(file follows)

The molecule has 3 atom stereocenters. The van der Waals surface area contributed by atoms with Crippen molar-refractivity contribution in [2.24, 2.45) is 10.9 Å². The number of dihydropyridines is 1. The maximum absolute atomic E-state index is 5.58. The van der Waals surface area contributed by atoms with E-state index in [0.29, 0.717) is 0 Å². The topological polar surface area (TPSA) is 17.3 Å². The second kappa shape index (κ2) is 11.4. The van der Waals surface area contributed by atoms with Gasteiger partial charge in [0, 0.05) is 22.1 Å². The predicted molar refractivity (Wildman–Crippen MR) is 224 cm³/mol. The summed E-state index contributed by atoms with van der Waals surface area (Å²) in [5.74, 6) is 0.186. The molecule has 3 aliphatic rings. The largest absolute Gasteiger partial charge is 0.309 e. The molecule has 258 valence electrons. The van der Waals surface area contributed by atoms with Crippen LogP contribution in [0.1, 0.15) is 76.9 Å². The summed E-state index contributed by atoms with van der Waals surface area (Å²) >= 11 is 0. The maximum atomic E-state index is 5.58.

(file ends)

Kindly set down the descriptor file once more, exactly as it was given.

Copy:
The molecule has 3 atom stereocenters. The van der Waals surface area contributed by atoms with Crippen molar-refractivity contribution in [2.24, 2.45) is 10.9 Å². The number of dihydropyridines is 1. The maximum absolute atomic E-state index is 5.58. The van der Waals surface area contributed by atoms with E-state index in [0.29, 0.717) is 0 Å². The topological polar surface area (TPSA) is 17.3 Å². The second kappa shape index (κ2) is 11.4. The van der Waals surface area contributed by atoms with Gasteiger partial charge in [0, 0.05) is 22.1 Å². The predicted molar refractivity (Wildman–Crippen MR) is 224 cm³/mol. The summed E-state index contributed by atoms with van der Waals surface area (Å²) in [5.74, 6) is 0.186. The molecule has 3 aliphatic rings. The largest absolute Gasteiger partial charge is 0.309 e. The molecule has 258 valence electrons. The van der Waals surface area contributed by atoms with Crippen LogP contribution in [0.1, 0.15) is 76.9 Å². The summed E-state index contributed by atoms with van der Waals surface area (Å²) >= 11 is 0. The maximum atomic E-state index is 5.58.